SHAFAQNA – Despite the recent softening of pressure on Iran following the tentative Lausanne nuclear accord, the United State stands firm on its position to squeeze Iran with sanctions with an aim to prevent Tehran from developing nuclear weapons.
U.S. President Barack Obama has renewed U.S. restrictions that forbid foreign financial institutions from purchasing petroleum and petroleum products from Iran, the Western media reported.
Obama explained his decision with increased oil, production following the dramatic fall in global oil prices.
In a decree, issued by his office, the U.S. president said “global economic conditions, increased oil production by certain countries, and the level of (oil) spare capacity” had allowed him to take the decision.
A presidential determination, issued by his office, referred to a report of the U.S. Energy Information Administration sent to Congress on April 30.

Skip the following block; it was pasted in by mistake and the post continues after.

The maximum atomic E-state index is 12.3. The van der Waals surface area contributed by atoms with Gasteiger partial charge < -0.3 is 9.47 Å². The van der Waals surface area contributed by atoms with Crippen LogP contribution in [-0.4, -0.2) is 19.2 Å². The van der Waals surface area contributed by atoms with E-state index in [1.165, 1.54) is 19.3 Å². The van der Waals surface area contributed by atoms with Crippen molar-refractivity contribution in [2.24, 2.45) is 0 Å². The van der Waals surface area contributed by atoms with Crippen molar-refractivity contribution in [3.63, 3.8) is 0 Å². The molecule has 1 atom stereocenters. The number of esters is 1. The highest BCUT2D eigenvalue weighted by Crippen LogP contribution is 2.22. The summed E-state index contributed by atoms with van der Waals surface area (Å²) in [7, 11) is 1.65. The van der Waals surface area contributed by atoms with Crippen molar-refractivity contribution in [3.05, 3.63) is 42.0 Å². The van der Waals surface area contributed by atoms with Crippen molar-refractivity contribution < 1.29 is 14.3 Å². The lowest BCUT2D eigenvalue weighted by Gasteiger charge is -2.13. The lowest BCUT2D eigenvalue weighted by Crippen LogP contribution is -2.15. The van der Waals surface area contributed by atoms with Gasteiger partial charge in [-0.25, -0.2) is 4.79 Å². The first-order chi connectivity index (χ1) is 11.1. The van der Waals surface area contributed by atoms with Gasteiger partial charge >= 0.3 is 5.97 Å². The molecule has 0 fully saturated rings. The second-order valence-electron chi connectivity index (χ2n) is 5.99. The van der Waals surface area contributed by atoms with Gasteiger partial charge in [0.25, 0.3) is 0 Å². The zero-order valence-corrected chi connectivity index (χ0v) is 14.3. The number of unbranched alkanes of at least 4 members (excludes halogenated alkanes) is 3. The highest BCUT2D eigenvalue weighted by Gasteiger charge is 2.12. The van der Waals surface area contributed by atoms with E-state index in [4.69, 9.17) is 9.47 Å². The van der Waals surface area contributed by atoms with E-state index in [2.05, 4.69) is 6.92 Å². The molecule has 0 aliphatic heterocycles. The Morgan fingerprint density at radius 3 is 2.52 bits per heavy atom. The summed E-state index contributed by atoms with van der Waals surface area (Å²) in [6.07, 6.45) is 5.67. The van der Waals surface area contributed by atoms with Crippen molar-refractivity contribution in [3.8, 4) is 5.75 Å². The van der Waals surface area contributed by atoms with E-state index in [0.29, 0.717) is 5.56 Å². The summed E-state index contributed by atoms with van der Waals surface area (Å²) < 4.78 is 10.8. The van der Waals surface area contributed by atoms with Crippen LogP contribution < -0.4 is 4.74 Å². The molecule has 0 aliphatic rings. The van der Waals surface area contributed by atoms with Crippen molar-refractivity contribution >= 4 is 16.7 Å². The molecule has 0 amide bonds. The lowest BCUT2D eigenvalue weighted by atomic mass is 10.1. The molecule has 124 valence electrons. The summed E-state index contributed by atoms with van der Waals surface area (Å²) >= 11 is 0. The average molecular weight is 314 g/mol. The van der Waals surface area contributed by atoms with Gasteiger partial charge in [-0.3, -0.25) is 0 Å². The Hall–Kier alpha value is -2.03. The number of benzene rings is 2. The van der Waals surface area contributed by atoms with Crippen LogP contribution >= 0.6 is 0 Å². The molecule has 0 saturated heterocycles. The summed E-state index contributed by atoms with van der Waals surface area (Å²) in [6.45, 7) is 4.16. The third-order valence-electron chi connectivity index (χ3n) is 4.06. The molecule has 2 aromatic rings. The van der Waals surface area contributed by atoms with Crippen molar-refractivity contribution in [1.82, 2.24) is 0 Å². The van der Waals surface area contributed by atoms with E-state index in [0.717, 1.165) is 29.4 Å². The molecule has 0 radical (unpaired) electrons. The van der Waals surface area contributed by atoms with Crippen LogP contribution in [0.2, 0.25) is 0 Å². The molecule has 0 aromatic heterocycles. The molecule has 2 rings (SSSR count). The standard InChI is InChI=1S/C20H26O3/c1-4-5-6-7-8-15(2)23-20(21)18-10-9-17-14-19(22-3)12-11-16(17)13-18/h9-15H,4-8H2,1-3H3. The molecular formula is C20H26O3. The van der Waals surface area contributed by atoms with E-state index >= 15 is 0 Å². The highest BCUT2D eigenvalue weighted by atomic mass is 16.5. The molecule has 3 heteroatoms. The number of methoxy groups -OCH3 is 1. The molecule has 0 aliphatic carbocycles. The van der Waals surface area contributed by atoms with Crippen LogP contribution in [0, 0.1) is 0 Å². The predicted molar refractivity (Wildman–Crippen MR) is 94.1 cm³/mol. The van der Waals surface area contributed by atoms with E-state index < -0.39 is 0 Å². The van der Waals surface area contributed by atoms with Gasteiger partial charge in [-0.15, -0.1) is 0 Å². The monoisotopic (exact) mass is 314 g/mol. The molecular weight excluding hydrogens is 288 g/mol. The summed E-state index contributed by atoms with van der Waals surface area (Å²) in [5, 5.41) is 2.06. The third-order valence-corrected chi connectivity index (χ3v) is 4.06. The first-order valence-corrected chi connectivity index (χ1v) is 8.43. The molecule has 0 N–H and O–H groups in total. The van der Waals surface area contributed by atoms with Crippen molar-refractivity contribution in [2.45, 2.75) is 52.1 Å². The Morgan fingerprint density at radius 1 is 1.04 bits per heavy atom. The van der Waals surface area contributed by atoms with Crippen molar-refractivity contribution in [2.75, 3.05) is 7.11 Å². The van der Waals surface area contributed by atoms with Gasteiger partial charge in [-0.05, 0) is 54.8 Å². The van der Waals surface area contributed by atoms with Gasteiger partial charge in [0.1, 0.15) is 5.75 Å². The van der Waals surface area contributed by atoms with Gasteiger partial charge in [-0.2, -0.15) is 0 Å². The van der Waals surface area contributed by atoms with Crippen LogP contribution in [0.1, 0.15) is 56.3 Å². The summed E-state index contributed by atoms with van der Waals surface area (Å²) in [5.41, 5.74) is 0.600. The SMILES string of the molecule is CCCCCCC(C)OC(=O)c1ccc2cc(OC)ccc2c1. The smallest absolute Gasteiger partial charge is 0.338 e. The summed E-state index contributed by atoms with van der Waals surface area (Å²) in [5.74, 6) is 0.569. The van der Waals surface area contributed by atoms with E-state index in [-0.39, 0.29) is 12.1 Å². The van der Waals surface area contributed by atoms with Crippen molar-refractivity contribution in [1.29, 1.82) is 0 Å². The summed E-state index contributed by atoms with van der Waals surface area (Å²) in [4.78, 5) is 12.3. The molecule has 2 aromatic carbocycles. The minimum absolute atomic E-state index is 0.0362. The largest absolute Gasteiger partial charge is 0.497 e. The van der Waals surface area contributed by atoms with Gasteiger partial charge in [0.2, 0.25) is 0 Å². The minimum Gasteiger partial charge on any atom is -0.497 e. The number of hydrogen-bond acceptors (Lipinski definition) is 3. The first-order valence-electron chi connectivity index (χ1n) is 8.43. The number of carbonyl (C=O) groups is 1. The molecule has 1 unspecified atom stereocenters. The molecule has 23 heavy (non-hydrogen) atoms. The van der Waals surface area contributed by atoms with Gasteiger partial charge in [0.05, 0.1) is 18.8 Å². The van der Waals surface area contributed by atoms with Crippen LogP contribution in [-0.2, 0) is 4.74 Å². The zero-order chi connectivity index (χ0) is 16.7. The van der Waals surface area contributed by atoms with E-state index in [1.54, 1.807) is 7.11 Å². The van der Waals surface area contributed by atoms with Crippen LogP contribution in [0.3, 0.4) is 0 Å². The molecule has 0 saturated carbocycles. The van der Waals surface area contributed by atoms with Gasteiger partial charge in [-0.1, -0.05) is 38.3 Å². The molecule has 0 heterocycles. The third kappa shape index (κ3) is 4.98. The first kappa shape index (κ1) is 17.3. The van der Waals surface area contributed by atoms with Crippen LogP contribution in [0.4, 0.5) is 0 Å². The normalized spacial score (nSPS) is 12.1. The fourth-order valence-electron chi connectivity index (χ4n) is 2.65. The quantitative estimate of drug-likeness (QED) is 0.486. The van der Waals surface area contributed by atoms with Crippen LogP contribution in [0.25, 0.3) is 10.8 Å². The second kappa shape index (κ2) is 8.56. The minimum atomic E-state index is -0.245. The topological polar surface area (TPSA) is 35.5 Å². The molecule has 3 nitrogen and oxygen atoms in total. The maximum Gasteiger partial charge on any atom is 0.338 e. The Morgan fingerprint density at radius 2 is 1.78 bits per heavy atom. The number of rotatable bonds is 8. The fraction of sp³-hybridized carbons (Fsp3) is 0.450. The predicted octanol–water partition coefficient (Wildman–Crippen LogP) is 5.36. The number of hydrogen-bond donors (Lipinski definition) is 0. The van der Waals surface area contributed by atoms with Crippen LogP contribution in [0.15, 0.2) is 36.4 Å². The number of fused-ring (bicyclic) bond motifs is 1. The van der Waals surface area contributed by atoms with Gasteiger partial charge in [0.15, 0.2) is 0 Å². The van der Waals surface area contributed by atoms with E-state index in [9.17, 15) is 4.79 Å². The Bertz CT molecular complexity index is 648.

“I determine … that there is a sufficient supply of petroleum and petroleum products from countries other than Iran to permit a significant reduction in the volume of petroleum and petroleum products purchased from Iran by or through foreign financial institutions,” Obama said.
The statement also referred to a U.S. measure which forbids transactions with Iran.
Under the measure, foreign companies are cut off from the U.S. financial system and face sanctions should they engage in transactions with Iran’s financial institutions.
Iran, which has the world’s fourth largest proven oil reserves and the second biggest gas deposits, was forced to curb its exports to around 1 million bpd from 2.5 million bpd in 2011.
The country expects to boost its output by 1 million barrels per day after a nuclear agreement is reached by the end of June.
However, a preliminary agreement reached in November 2013 allowed Iran to sell around 1 million barrels per day of crude oil.
The renewal of restrictions came despite the agreement under which no new sanctions should be imposed on the Islamic Republic. However, Washington contended the agreement does not include the renewal of previous restrictions.
The world powers and Iran currently hold talks on settling the decades-old nuclear dispute by the end of June.